The other, not so enjoyable part was the 24-hour cover that she supplied. This entailed a call system, the business end of which was in our flat. Several nights a week, the alarm would go off, revealing a panic-stricken old person in their flat on the other end, perhaps having fallen (simple), or perhaps in the grips of a heart attack, or a stroke (not so simple), or perhaps a terrified spouse having discovered their partner of fifty years or more unresponsive - cries for help invading our flat like a muffled fog, a disembodied voice waking me from sleep in the room next door. Many of my nights were spent hiding in corridors, pretending not to watch as the scenes unfolded before my eight, nine, ten year old eyes; my mother waiting for ambulances and worried relatives and comforting as much as she could where she was not permitted by law to give medical aid.

They say that the young child learns from those around her, and I was too young to understand the difference between the simple call from a lonely elderly person, fearful of nothing and needing reassurance, and the not-so-simple medical emergency. What I learned, therefore, was that anything going on in one's body, whether it be medical or emotional or a blend of the two, is a cue to cry for help to avoid death, and when the person providing that help is one's own mother... well, I'm sure to this very impressionable eight-year-old with a somewhat active imagination, it was a powerful suggestion, and one that's very probably stayed with me. To this day, the sight of an ambulance outside somebody's house strikes the fear of a God I'm not sure I believe in into me, and yet it's the very thing I rely on for support and comfort. A twisted paradox, really.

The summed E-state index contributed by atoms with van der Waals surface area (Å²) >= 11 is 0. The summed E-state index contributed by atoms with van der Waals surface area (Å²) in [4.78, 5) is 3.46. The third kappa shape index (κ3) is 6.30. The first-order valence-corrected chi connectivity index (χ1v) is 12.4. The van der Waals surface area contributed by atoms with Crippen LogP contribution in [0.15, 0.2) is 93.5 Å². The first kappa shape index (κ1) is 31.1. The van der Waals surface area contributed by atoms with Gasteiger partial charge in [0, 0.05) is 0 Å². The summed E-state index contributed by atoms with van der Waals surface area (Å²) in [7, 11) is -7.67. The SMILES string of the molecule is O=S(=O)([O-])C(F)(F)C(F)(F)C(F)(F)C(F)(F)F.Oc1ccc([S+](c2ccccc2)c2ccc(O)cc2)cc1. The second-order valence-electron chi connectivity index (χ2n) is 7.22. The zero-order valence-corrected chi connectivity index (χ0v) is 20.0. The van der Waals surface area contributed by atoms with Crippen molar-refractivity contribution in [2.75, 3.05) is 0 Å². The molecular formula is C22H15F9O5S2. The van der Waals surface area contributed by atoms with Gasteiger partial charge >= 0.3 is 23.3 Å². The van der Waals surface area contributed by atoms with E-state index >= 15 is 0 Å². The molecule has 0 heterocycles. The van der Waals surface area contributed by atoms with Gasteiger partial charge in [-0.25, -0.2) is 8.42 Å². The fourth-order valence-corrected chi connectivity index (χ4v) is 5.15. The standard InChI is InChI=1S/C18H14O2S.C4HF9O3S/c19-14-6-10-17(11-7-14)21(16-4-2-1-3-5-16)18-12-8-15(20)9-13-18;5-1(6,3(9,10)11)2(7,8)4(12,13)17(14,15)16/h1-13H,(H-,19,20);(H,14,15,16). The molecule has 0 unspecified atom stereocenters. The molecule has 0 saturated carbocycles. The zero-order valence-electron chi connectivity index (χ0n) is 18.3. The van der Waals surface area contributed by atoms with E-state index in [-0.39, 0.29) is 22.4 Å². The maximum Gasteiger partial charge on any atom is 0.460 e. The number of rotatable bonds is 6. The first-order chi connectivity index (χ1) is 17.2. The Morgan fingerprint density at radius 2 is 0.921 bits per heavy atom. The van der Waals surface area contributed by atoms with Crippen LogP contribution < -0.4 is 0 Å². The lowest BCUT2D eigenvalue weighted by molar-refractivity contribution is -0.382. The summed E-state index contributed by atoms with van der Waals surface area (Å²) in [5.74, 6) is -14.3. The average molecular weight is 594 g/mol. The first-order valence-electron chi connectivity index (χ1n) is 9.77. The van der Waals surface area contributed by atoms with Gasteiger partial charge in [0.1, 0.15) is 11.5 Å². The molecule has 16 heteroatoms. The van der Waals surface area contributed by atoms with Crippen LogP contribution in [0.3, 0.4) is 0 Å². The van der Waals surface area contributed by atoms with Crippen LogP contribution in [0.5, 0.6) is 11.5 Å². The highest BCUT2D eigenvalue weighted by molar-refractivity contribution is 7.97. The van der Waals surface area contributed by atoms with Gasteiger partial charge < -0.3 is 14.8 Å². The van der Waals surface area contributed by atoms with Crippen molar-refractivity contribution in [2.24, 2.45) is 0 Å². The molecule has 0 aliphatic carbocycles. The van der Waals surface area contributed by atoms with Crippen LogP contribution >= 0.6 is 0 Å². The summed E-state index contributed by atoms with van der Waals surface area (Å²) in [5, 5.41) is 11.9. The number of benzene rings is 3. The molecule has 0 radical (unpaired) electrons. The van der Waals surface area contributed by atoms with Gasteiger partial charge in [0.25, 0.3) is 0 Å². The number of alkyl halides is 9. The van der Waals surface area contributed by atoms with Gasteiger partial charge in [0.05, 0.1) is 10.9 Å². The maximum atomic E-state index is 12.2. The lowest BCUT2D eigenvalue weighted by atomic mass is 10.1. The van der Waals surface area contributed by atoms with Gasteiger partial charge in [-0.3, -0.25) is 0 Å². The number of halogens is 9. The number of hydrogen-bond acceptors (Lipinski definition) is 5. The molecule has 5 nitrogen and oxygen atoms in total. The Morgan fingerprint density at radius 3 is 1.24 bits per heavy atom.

I did not have the luxury of a quote unquote normal childhood, where children are allowed to be children, shielded from hurt and fear and life and death. My childhood was spent in this place, an old people's home, where people got sick and died like leaves falling from a tree and my mother had to deal with the raking up. People dropped dead in their flats. People dropped dead in the corridors, and on one memorable occasion in the middle of the night, someone dropped dead outside the front door. Because it was all part of my mother's work, and 'to be kept apart' from family, even though it invaded our life every day, it was never explained to me. I had no grandparents and I never went through the process of a person's death of my own accord; rather, soaked up like a sponge this strange phenomenon that I saw happen at the periphery of my life, every time it happened.

I lived there until I was 19. My parents, now in their late seventies, still live there; my mother is now retired, and the shoe is now on the other foot. They are residents. I go home maybe once a year. I hate it. I can't bear it.